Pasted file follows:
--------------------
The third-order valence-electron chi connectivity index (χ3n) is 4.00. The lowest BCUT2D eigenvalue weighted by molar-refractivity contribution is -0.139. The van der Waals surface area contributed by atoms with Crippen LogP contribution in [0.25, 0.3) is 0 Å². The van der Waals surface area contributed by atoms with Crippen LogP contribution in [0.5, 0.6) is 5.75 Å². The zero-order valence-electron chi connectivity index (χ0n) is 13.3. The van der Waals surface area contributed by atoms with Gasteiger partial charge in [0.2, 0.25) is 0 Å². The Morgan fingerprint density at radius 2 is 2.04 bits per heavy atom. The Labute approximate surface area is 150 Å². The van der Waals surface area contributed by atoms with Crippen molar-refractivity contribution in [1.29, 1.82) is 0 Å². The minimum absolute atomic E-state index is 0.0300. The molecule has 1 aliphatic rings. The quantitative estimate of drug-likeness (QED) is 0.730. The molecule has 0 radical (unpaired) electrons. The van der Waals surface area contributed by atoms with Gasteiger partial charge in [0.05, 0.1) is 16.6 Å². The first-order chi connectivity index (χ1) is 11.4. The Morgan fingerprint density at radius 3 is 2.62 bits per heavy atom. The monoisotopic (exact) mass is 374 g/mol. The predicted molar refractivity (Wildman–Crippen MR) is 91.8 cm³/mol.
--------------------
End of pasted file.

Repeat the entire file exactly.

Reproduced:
The third-order valence-electron chi connectivity index (χ3n) is 4.00. The lowest BCUT2D eigenvalue weighted by molar-refractivity contribution is -0.139. The van der Waals surface area contributed by atoms with Crippen LogP contribution in [0.25, 0.3) is 0 Å². The van der Waals surface area contributed by atoms with Crippen LogP contribution in [0.5, 0.6) is 5.75 Å². The zero-order valence-electron chi connectivity index (χ0n) is 13.3. The van der Waals surface area contributed by atoms with Gasteiger partial charge in [0.2, 0.25) is 0 Å². The Morgan fingerprint density at radius 2 is 2.04 bits per heavy atom. The Labute approximate surface area is 150 Å². The van der Waals surface area contributed by atoms with Crippen molar-refractivity contribution in [1.29, 1.82) is 0 Å². The minimum absolute atomic E-state index is 0.0300. The molecule has 1 aliphatic rings. The quantitative estimate of drug-likeness (QED) is 0.730. The molecule has 0 radical (unpaired) electrons. The van der Waals surface area contributed by atoms with Gasteiger partial charge in [0.05, 0.1) is 16.6 Å². The first-order chi connectivity index (χ1) is 11.4. The Morgan fingerprint density at radius 3 is 2.62 bits per heavy atom. The monoisotopic (exact) mass is 374 g/mol. The predicted molar refractivity (Wildman–Crippen MR) is 91.8 cm³/mol.